Get Ready for the SAT and ACT – Private Tutoring in Houston, Texas

Who cares about your test scores, anyway? Well…

  • Colleges do, and not just for admissions – they also use your scores to place you out of basic freshman classes (which can save you lots of money down the road)
  • Scholarships do – there’s free money for college, but it may depend on your test scores
  • Your future boss does – many companies request your test scores on your job application now, even if you’ve been out of college for more than 10 years

Are you prepared to get your best score?

If you haven’t taken the SAT or ACT before, or if you want to increase your overall score more than 250 points (SAT) or 4 points (ACT), you should start preparing three months before your test date!  If you’re close to your goal score, you should begin your re-preparation no later than 6 weeks before your test.  Test strategies are pretty easy to grasp, but your brain needs some time to absorb your practice (a.k.a. homework) and allow you to use your new strategies with confidence on test day.

Score Boosting Test Preparation in Houston

If you’re in the Houston area and ready to start studying for the SAT or ACT, contact me today!  Get a group of your friends together for group test preparation, or take advantage of custom one-on-one tutoring.  I can also help you start the school year with a new edge in math, English, and nearly any other high school subject.

College Essays – Don’t Put Them Off Too Long!

I also help with college essays! The fall of your senior year is full of activities – some fun ones like homecoming, and others like your college applications, tests and quizzes, and the boatload of homework you will complete before winter break.  Give yourself a break and get started on your college application essays now.  I can meet with you for as little as one hour a week and help you write an attention-grabbing, star-quality essay that will leave you plenty of free time.

My dog, practicing for his SIT exam.

My dog, practicing for his SIT exam.


 

Come back each day (or subscribe) for explanations of the daily practice questions provided by the makers of the SAT and ACT, along with tips to succeed on your test and in school.

Need more help than what I’ve posted? Send me an email to ask a question or request tutoring.  I provide private and small group tutoring in Houston for the ACT, SAT, and more.

Be sure to check out the helpful links on the right side, too, for more free test prep resources!

-Elizabeth

SAT Question of the Day Explained – July 30 2015 – Math, Number Concepts, Factors, Divisibility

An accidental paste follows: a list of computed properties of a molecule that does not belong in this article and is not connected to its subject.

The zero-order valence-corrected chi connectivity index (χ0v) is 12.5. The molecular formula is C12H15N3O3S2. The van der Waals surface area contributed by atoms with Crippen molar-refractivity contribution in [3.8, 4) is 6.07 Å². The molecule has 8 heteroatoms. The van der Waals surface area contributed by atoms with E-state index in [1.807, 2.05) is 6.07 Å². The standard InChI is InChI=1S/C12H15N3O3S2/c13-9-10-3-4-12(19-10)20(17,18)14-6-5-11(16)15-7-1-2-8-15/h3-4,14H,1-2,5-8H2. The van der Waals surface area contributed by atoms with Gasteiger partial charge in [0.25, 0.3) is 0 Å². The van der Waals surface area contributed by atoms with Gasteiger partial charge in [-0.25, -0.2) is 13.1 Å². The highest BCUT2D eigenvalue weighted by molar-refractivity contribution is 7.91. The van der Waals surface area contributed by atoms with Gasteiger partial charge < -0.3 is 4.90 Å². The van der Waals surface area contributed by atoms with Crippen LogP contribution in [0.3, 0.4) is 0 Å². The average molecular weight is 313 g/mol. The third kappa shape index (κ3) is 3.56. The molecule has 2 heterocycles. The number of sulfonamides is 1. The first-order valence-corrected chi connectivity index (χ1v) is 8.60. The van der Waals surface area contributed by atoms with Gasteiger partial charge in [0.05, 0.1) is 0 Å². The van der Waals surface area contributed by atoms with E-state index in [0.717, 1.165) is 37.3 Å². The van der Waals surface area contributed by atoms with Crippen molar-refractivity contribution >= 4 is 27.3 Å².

Today’s SAT question of the day: All numbers divisible by both 4 and 15 are also divisible by which of the following?

Divisibility…what does it mean?  Just that a number can be divided evenly (no remainder) by another number.  For instance, 10 is evenly divisible by 5, but not by 7.  Got it?

Good.  Let’s tackle today’s divisibility questions.

Continue reading

SAT and ACT Vocabulary – Why It’s Important & How to Learn It

Straight to the point: improving your vocabulary helps you in these three ways on the SAT and ACT:

  1. You can recognize these new words and make the reading and writing/grammar sections much easier for yourself
  2. You can use the new “big” words in your essay and improve your score
  3. You can breeze through the sentence completions (SAT only), saving time and mental energy for the reading passages

Bonus: you can use these new words in your school assignments and college essays!

There are many ways to improve your vocab level, but here are my two favorite (“laziest”) ways to incorporate some new words into your life ASAP:

Most of my students find it easy to learn about 10 new words per week at the depth needed for these tests – so what are you waiting for?  Go elevate your linguistic knowledge – and your scores.

SAT Question of the Day Explained – January 4, 2015

Happy new year! Today’s SAT question of the day is a math question about stamps and envelopes.  How many more years before no one will know what those are??  Anyhow, the question is as follows:

A machine can insert letters in envelopes at the rate of 120 per minute. Another machine can stamp the envelopes at the rate of 3 per second. How many such stamping machines are needed to keep up with 18 inserting machines of this kind?

They’ve kindly underlined the first thing that we need to look at: we have a units mismatch.  One machine is in envelopes per minute, but the other is in envelopes per second. Continue reading